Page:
Ring Loop backward wave amplifiers have very narrow active bandwidths for which gain is possible but the active bandwidth is voltage tunable. Therefore such TWT's were used originally as tunable filters with gain. These had applications in electronic countermeasure systems.
Effects of Input Conditions on Traveling Wave Tubes
|Input conditions that affect TWT
operation include beam current, drive power, helix voltage, drive
frequency, and heater voltage. For a given beam current, the power
output of a TWT amplifier is a function of the rf drive power as
shown. The gain is essentially constant at a given
frequency for low rf drive levels, but decreases at higher levels.
When the rf electric field becomes too strong, as a result of either
amplification or input signal, the amount of energy which the beam
can deliver to the wave reaches a maximum limit. This condition,
known as the saturation point of the TWT, represents the maximum
power which can be delivered for a given condition of beam current.
If the input power is increased beyond the value which causes
saturation, an actual decrease in power output results. (An increase
in the beam current, of course, produces a corresponding increase in
saturation power and gain.)
Because the gain of a TWT amplifier depends on beam current, the maximum gain that can be obtained from a given TWT is limited by the stability limit, that is, the beam current value at which the TWT begins to oscillate; the safe emission limit of the cathode; and the maximum current which can be focused through the helix without causing excessive current to be intercepted by the helix or other TWT elements and thereby producing overheating. For high power operation, the TWT must employ elements which can dissipate the heat created by the rf wave and intercepted beam current. In high power TWT amplifiers, therefore, a maximum value is often specified for helix and collector power dissipation.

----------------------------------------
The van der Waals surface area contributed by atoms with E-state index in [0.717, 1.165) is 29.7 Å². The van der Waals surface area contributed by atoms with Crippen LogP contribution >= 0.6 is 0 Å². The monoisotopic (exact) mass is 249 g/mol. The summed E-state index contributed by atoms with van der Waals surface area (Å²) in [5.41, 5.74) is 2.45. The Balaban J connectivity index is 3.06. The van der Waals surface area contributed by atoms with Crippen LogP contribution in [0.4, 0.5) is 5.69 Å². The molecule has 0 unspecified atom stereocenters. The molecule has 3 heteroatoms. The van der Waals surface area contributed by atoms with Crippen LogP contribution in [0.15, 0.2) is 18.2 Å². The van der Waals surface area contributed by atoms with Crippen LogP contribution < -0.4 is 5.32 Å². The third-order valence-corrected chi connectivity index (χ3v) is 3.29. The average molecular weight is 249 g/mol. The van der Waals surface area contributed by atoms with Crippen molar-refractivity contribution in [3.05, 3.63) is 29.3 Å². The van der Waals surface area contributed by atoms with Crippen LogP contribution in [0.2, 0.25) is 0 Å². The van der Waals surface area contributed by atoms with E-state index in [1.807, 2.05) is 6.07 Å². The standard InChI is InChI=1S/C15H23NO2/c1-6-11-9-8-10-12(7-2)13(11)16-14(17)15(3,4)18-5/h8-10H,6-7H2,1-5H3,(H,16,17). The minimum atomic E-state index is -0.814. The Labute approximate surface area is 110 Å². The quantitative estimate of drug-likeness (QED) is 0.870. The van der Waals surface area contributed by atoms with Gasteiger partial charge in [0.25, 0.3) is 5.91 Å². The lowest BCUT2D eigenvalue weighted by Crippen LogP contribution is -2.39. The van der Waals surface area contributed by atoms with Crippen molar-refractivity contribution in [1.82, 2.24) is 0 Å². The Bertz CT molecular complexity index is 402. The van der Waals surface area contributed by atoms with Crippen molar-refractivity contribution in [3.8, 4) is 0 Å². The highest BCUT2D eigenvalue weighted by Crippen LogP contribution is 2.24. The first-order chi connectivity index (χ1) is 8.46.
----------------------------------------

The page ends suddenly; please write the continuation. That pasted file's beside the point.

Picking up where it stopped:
Effects of Output Conditions on Traveling Wave Tubes
|The accuracy of the impedance
match between the input and output couples and the helix of a TWT
determines not only the rf power applied to and extracted from the
helix, but also the power reflected from the input coupler back to
the driving source, the power reflected to the helix by the output
coupler, and the flatness of the gain of the TWT across a band of
Normally, TWT coupler are capable of providing impedance matches with voltage-standing-wave ratios (VSWR) of less than 1.5 for a cold match and less than 2 for a hot match. A cold match is with no beam present in the helix, and a hot match is with a beam in the helix. Below is a chart of the hot and cold input and output VSWRs for a typical TWT application.
Cold-match VSWR's of less than 1.5 over very wide frequency bands are achieved in most TWT's by the use of precision wound couplers and properly matched connecting section of coaxial lines or waveguides between the couplers and external rf connections.
Pulse Ring-Loop TWT
|The smallest and lightest TWT's
for pulsed radar and most advanced designs for commercial,
electronic warfare and radar systems use are included in this CPI
product line. TWT's in this group cover 1.0 kW to 10 kW peak power
(20 kW of peak power is attainable for a Ring Loop TWT), at
frequencies from 1.0 to 9.6 Ghz.
This unique ring-loop slow-wave structure used in these pulsed TWT's provides high gain at kilowatt peak rf power levels without oscillation. TWT's using this structure provide beam efficiencies as high as 25 percent without collector depression. TWT's with collector depression have achieved greater than 30% efficiency.
All high power pulse TWT's are metal-ceramic structures that provide exceptional reliability under the most adverse conditions encountered in aircraft, shipboard, and missile environments.
CPI's development of the UNIGRID« nonintercepting grid has solved many of the problems of close spaced shadow gridded TWT's in meeting temperature spaced shadow gridded TWT's in meeting temperature cycling, shock and vibration environmental encountered in military airborne systems. The CPI UNIGRID« attaches the shadow grid directly to the surface of the cathode of the TWT making an integral structure virtually immune to environmental problems.
A ring-loop TWT is a natural filter circuit and therefore features very low second harmonic emissions, low out-of-band emissions, and there are no backward wave oscillations.
List of TWT's (Type and Frequency Ranges)